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Linux Users

Every user who has access to a Linux system needs a login and a password. Each user must belong to a primary group and for security or access purposes can belong to several secondary groups.

In order to create new logins, modify or delete users, you must already be logged in as root.  The root login is the highest level and only certain individuals should have access to the root account.

useradd - Adding a new user

Options:

  • -d home directory
  • -s starting program (shell)
  • -p password
  • -g (primary group assigned to the users)
  • -G (Other groups the user belongs to)
  • -m (Create the user's home directory

Example: To add a new user with

  • a primary group of users
  • a second group mgmt
  • starting shell /bin/bash
  • password of xxxx
  • home directory of roger
  • create home directory
  • a login name of roger

useradd -gusers -Gmgmt -s/bin/shell -pxxxx -d/home/roger -m roger

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usermod - Modifying existing user

Options:

  • -d home directory
  • -s starting program (shell)
  • -p password
  • -g (primary group assigned to the users)
  • -G (Other groups the user belongs to)

Example: To add the group 'others' to the user roger

usermod -Gothers roger

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userdel - Deleting a user

Options:

  • -r (remove home directory)

Example: To remove the user 'roger' and his home directory

userdel -r roger

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passwd - User's Password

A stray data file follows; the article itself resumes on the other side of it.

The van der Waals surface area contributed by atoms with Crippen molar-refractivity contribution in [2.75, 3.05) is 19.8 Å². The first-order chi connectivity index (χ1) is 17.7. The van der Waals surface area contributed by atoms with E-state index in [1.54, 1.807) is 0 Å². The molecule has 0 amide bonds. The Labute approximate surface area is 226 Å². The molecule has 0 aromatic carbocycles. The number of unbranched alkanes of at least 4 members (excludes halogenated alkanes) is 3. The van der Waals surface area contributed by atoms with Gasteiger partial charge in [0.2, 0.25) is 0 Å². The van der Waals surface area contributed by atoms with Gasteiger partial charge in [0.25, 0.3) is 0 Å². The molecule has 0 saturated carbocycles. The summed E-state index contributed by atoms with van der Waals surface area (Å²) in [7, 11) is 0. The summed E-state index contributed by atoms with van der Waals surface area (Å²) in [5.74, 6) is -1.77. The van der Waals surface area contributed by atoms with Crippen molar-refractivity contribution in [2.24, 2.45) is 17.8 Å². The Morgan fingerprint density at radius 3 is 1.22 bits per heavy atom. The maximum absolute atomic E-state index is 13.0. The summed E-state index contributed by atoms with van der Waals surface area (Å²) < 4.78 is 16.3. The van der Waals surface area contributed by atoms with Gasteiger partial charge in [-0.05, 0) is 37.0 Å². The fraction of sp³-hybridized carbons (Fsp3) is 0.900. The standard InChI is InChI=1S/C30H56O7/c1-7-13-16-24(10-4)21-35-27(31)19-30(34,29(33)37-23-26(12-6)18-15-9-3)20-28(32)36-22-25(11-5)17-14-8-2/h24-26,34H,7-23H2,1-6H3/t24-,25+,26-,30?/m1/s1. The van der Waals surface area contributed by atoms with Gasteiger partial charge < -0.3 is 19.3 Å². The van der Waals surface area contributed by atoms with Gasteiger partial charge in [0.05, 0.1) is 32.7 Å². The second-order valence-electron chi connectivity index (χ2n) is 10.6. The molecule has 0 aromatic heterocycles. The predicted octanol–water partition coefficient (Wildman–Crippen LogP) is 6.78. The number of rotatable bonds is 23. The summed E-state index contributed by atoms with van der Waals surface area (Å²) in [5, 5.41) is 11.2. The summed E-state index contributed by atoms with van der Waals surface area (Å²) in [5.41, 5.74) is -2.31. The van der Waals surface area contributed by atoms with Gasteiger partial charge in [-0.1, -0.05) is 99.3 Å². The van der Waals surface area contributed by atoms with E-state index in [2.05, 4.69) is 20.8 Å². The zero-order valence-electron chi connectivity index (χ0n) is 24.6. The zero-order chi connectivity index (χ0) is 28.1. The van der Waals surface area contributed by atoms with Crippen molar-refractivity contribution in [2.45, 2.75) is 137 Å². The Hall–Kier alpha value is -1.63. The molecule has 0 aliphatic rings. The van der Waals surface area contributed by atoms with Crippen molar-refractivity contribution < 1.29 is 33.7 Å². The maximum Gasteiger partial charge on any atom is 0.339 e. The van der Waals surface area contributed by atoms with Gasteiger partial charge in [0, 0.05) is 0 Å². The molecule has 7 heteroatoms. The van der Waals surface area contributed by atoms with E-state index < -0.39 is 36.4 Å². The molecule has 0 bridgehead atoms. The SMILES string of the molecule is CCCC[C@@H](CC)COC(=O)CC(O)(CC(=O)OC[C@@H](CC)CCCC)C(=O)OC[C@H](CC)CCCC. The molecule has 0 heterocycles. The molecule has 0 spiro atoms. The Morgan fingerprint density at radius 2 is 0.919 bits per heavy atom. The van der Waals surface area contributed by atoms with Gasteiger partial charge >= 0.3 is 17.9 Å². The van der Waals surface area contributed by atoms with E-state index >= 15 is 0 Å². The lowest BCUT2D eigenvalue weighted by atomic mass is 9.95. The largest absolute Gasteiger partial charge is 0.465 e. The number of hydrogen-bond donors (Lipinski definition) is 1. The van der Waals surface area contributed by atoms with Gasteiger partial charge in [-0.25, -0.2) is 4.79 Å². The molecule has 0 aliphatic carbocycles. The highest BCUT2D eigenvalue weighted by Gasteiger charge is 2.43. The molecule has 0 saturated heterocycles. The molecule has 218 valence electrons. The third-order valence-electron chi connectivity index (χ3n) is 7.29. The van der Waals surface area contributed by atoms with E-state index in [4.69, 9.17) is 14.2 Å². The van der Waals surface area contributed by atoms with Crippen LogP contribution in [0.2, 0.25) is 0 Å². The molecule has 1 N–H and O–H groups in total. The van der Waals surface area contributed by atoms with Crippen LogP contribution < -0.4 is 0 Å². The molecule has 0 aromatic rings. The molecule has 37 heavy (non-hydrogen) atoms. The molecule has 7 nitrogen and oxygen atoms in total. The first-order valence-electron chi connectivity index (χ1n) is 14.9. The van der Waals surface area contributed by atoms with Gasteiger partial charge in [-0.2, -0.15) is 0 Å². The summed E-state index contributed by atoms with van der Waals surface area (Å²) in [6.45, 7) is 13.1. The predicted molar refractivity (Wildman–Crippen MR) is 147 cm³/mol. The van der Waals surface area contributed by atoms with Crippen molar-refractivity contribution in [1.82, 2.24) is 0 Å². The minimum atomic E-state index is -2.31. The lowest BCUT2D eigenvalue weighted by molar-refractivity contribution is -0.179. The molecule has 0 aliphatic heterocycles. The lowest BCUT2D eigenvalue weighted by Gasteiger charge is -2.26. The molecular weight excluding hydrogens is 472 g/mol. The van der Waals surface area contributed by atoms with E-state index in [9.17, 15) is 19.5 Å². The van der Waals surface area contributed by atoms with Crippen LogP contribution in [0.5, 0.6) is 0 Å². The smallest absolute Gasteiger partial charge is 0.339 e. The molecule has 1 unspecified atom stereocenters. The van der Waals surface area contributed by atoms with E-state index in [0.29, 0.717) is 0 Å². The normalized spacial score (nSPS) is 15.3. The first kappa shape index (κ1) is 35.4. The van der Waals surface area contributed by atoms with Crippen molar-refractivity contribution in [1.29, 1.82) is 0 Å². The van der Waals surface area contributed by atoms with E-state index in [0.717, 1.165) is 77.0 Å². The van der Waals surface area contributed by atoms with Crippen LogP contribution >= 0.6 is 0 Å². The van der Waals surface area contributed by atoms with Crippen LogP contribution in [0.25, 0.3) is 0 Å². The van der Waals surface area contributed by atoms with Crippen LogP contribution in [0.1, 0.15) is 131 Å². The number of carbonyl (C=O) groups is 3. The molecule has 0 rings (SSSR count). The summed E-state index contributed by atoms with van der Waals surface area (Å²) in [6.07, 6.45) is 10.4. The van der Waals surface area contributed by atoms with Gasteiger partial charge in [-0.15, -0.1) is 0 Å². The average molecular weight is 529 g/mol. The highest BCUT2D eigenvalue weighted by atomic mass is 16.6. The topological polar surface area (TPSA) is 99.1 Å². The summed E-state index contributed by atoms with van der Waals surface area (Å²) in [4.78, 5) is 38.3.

Options:

  • user's name (Only required if you are root and want to change another user's password)

Example: To change the password for the account you are currently logged in as...

passwd
Enter existing password
Enter new password
Enter new password again (to validate)

Example: To change the password for the user 'roger' (only you are logged in as root)...

passwd roger
Enter existing password (can be either roger's password or root's password)
Enter new password
Enter new password again (to validate)

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Where user and group information stored

User names and primary groups are stored in /etc/passwd. This file can be directly edited using the 'vi' editor, although this is not recommended. Format of the file is...

  • User (name normally all lower case)
  • Password (encrypted - only contains the letter 'x')
  • User ID (a unique number of each user)
  • Primary Group ID
  • Comment (Normally the person's full name)
  • Home directory (normally /home/<user name>
  • Default shell (normally /bin/bash)

Each field is separated by a colon.

Passwords for each user are stored in /etc/shadow. This file should only be changed using the passwd command.

Group information is stored in /etc/group. This file can be directly edited using the 'vi' editor. Format of the file is...

  • Group name
  • Group password (hardly ever used)
  • Group ID
  • User names (separated by commas)

Each field is separated by a colon.

Default files

When a new user is created, the default files and directories that are created are stored in /etc/skel.

This directory can be modified to fit your needs. Modifications only effect new users and does not change anything for existing users.

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su - Switch User

To switch to another user, use the su command. This is most commonly used to switch to the root account.

Example: To switch to root account...
su
Enter root's passwd

Example: To switch to the user 'roger'...
su roger
Enter roger's or root's passwd

To return to original user, enter exit

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